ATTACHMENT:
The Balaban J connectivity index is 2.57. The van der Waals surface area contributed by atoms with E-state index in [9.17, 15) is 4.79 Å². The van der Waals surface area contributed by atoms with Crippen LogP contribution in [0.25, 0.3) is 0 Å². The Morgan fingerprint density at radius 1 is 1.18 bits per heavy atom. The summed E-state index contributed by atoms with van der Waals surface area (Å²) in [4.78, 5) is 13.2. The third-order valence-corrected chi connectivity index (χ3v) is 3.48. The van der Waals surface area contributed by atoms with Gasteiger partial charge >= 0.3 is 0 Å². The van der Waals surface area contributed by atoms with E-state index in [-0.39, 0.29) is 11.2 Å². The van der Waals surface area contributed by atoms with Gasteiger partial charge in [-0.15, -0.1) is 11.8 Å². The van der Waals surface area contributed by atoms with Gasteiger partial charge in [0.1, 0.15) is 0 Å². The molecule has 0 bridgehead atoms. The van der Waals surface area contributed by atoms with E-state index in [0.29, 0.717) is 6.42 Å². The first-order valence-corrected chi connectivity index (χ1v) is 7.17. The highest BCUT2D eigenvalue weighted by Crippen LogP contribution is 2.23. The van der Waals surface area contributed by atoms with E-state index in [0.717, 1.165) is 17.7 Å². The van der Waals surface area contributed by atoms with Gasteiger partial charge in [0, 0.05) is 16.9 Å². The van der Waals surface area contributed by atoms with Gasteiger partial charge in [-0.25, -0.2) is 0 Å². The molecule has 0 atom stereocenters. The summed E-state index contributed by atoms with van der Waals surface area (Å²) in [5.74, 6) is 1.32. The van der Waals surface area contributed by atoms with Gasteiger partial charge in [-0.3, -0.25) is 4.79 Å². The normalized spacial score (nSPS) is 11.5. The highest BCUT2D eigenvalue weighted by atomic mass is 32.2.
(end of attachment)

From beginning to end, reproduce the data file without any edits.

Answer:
The Balaban J connectivity index is 2.57. The van der Waals surface area contributed by atoms with E-state index in [9.17, 15) is 4.79 Å². The van der Waals surface area contributed by atoms with Crippen LogP contribution in [0.25, 0.3) is 0 Å². The Morgan fingerprint density at radius 1 is 1.18 bits per heavy atom. The summed E-state index contributed by atoms with van der Waals surface area (Å²) in [4.78, 5) is 13.2. The third-order valence-corrected chi connectivity index (χ3v) is 3.48. The van der Waals surface area contributed by atoms with Gasteiger partial charge >= 0.3 is 0 Å². The van der Waals surface area contributed by atoms with E-state index in [-0.39, 0.29) is 11.2 Å². The van der Waals surface area contributed by atoms with Gasteiger partial charge in [-0.15, -0.1) is 11.8 Å². The van der Waals surface area contributed by atoms with Gasteiger partial charge in [0.1, 0.15) is 0 Å². The molecule has 0 bridgehead atoms. The van der Waals surface area contributed by atoms with E-state index in [0.29, 0.717) is 6.42 Å². The first-order valence-corrected chi connectivity index (χ1v) is 7.17. The highest BCUT2D eigenvalue weighted by Crippen LogP contribution is 2.23. The van der Waals surface area contributed by atoms with E-state index in [0.717, 1.165) is 17.7 Å². The van der Waals surface area contributed by atoms with Gasteiger partial charge in [0, 0.05) is 16.9 Å². The van der Waals surface area contributed by atoms with Gasteiger partial charge in [-0.25, -0.2) is 0 Å². The molecule has 0 atom stereocenters. The summed E-state index contributed by atoms with van der Waals surface area (Å²) in [5.74, 6) is 1.32. The van der Waals surface area contributed by atoms with Gasteiger partial charge in [-0.3, -0.25) is 4.79 Å². The normalized spacial score (nSPS) is 11.5. The highest BCUT2D eigenvalue weighted by atomic mass is 32.2.